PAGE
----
She had another small habit that may have been a test.  Or, it may have simply been exuberance.  From time to time, when we were at a canter, she would buck.  It didn't happen often enough for me to worry about, and it never lasted more than a couple of strides.  I always broke out laughing when the old gal tried to crank it out like a young bronc. 

The real test came on the trail.  One afternoon, we were riding alone on familiar trails.  At a fork in the trail, Cocoa decided that she should be the one who determined which direction we go.  I reined her to the left, but she wanted to go right.  She shook her head, stomped, reversed directions, and threw in the occasional crow hop.  I knew that the outcome of this little tussle would set the tone for our entire working relationship, and I wasn't about to give in.  We were going to take the left fork if it took til midnight.  I think we fought for fifteen or twenty minutes before she finally relented.  After that, from time to time, she would attempt to contradict me on our choice of route.  But, it never again took more than a simple correction to keep her on the path I chose. 

I don't like working in a vacuum, so I constantly read.  this helps me see what other folks are doing in similar situations.  Over and over again, professional trainers make the same point.  Horses in general, and wild born horses in particular, do not respond well to abusive methods or indecision.  The continuing little tests seem to be a trait of wild born horses.  they need to know that the one in charge is up to the task.  And to perform well, they need to trust that the one in charge will make the right decision.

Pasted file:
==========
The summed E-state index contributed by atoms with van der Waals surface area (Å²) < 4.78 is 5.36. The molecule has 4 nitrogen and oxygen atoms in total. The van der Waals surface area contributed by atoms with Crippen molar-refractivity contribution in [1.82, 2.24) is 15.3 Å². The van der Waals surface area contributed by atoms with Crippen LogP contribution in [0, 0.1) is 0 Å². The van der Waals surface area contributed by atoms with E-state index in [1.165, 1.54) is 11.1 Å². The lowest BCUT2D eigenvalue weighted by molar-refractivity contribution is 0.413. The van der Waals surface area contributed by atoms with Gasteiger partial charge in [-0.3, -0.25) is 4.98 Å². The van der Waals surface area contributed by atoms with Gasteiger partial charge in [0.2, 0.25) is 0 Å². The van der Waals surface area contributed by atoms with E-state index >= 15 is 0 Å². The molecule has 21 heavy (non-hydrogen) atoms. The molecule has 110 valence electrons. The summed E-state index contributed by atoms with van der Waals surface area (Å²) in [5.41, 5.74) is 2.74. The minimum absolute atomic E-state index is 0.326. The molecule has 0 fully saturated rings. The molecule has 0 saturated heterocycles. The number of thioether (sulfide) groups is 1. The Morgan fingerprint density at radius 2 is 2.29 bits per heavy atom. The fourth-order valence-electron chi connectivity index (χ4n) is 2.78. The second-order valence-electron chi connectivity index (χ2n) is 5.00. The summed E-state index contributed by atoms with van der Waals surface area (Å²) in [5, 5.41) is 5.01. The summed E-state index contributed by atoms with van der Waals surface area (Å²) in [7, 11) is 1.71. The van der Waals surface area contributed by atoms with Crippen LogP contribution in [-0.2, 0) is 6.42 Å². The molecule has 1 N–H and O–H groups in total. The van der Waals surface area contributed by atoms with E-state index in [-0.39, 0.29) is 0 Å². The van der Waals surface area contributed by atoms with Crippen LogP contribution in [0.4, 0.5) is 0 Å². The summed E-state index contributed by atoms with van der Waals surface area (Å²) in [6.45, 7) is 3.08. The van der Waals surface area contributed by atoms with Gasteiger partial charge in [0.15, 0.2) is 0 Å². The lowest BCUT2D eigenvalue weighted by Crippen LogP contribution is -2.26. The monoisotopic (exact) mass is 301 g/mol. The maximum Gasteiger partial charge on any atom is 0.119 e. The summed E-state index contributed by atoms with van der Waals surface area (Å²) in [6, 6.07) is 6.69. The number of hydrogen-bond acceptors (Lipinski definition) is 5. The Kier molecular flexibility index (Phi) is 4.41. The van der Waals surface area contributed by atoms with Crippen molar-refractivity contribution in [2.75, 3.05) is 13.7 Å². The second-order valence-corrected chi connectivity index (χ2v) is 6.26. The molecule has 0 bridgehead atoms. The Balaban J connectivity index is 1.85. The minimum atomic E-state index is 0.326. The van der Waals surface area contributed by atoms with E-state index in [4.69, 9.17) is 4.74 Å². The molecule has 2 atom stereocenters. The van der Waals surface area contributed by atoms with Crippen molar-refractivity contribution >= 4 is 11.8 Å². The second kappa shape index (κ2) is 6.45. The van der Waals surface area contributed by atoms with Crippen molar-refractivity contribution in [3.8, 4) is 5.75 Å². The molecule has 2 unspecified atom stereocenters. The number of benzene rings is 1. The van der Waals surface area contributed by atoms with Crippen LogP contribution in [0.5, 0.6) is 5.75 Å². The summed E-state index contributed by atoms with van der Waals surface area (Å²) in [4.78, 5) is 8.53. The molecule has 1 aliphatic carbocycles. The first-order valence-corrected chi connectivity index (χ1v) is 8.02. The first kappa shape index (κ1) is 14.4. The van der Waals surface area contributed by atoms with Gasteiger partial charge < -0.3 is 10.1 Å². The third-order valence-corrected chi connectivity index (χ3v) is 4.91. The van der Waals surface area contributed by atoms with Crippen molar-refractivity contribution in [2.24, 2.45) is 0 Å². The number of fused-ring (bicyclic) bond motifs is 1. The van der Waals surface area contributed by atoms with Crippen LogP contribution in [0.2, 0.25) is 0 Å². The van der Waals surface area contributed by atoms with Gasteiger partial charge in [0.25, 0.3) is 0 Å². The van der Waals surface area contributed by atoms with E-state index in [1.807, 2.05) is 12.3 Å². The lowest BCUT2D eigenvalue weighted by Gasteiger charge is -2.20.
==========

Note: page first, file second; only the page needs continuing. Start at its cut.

Another thing I noticed was other peoples reaction to her.  When people learned that she was a mustang, they tended to back away from her.  Even some experienced horse people acted as if she might suddenly attack them.  I heard parents warn their children away.  It didn't matter that Cocoa had been a well trained saddle horse for 18 years.  She had been a wild animal for two years.  That aura of wildness frightened some people, just as it attracted me.  It was the traits and habits she had developed in the wild that endeared her to me. 

Next time:  More Adventures with Cocoa.

Thursday, November 8, 2012

Saddle Your Own Broncs

My wife, Marlyn also enjoys horseback riding.  She grew up around large animals on a farm, but never rode horses very much until recently.  She has wanted her own saddle for a while now.  She has ridden in several, but we hadn't found one that was comfortable to her until last year.  That one belonged to someone else.  But, it became available recently, and we bought it.  Marlyn is a very independent person.  The first thing she wanted was to learn how to saddle a horse herself.  So, one sunny day, we went to Beaver Hollow Farm , and fetched Pepper out of the field. 

Marlyn & Pepper with her new saddle
 Pepper is a black Walking Horse.  His face is turning gray with age.  He is an old standby at the barn.  In his prime, he was a calm and steady trail horse.  A year or so ago, his age caught up with him, and he was retired from the trail.  He still earns his keep around the farm as a lesson horse for beginners.  We brushed him off and I showed Marlyn, step by step, how to put the saddle on.  Then, she rode around the farm for a while. 

Marlyn can saddle her own broncs

Of course, bronc is a relative term
 A week or so ago, Marlyn wanted to go riding again.  She used to ride Pepper, but now he's retired.  Her riding skills have also improved beyond what Pepper was capable of.  Instead, she rode a relative newcomer to the lineup, named Cindy Lou. 

Cindy Lou is a mature, well mannered horse with a smooth, steady gait.  Marlyn groomed and saddled her with no problems.  I saddled up a gentle horse and off we rode.  We put the horses through all their gaits, and had a long, relaxing ride through Pocahontas State Park. 

Enjoying the ride.